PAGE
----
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Ok so Im exploring ways to bring cargo and medical supplies to various rural cities in say Africa without relying on ground infrastructure. Just short and cheap runways spread around the continent. It seems any type of VTOL plane wouldn't have the range. Electric is also out. It also seems like piston planes don't have the range, while turbojets are millions of dollars. What about used turbojets? Whats stopping piston engines from flying longer?

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    $\begingroup$ You are unable to stop and refuel somewhere in 2000 miles? Is this the "round trip" range? Typically piston planes like Caravans don't have bathrooms, so for the sake of your pilots/crew you will probably have to stop somewhere in there anyway. $\endgroup$ – Ron Beyer Feb 22 at 16:12
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    $\begingroup$ Caravans aren't piston powered. I don't know Africa, but I know a missionary pilot who flew there most of his life. I think there are already lots of short cheap runways around the continent that serve rural bush villages. And bush flying in places like Alaska is similarly well established. Your 2000 mile range requirement will be tough to meet, but I don't think you have to. Unless this is some brand new "market"? $\endgroup$ – Michael Hall Feb 22 at 16:26
  • $\begingroup$ Sorry! I meant unmanned plane $\endgroup$ – Aiden Kashi Feb 22 at 17:22
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    $\begingroup$ Well Im talking about a concept plane for a competition. I just want to know if its possible with modern technology so I can design some sort of concept around this. $\endgroup$ – Aiden Kashi Feb 22 at 17:29
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    $\begingroup$ The engine isn't the limiting factor in range, it is fuel. $\endgroup$ – Michael Hall Feb 23 at 3:27
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Your best bet would be an airplane/drone that is built from carbon composite and graphlite rod (pull-truded carbon rod with incredible strength - widely used in sailplane spars) powered by a couple of aviation diesels like the Austro Engine E4.

The Specific Fuel Consumption of the E4 is .336 lbs/hp/hr. Except for similar competing diesels, nothing in any traditional aircraft engine configuration comes close except the old tubro-compound mechanical-monstrosity radials like the R3350 that could get into the high 3s (normal gas piston engines are around .45 lb/hp/hr and turboprops well above that, around .5-.6 lbs/hp/hr).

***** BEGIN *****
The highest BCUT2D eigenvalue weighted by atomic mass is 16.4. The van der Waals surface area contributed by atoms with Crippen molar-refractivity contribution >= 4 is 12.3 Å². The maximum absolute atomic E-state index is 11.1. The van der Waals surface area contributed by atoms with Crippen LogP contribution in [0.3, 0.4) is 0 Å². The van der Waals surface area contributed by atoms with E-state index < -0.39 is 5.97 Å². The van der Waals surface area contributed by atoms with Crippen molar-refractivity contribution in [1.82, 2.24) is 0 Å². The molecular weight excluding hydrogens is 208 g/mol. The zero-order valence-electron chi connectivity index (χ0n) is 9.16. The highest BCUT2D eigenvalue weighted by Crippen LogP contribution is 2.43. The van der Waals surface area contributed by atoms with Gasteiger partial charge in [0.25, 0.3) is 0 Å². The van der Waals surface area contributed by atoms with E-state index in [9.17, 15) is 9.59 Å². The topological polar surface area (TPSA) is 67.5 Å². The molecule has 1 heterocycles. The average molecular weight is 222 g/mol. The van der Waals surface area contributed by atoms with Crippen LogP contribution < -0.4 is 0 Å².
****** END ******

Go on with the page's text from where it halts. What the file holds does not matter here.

The E4 is 168 Hp so two would give you 336 HP for take off, and the engine burns 5 US Gal per side at 60% cruise, or 30 lbs per side, so to go 2000 nm, if you can get the thing to cruise at 150kt, you need 130 US Gal capacity plus a VFR reserve, say 140 gal total, or 840 lbs of fuel.

So design an airframe that can haul, say, a thousand pounds of payload with those two engines and 840 lbs of kerosene, and is clean enough to go 150kt, and there you have it.

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  • $\begingroup$ Divide your SFCs by 10 and you're correct. Otherwise the E4 would cruise at 50 GPH, not 5. The rescaled SFCs then also agree with Jane's numbers, as verified with data from 500 entries in the ten CAFE flight efficiency races in the 1980s. $\endgroup$ – JimHorn Feb 24 at 20:48
  • $\begingroup$ Oops decimal place finger trouble. Thanks for pointing it out. $\endgroup$ – John K Feb 24 at 21:23
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It's perfectly possible to build piston-engined planes with ranges of 2000 miles or more, for instance many WWII planes like the B-17 and B-29, pre-jet airliners like the Lockheed Constellation, or the Rutan Voyager. The reason there are few, if any, in service today is that there is no real market. Jets have taken the long-range commercial market, and pilots of smaller planes generally don't want to go that far without stopping for bathroom breaks.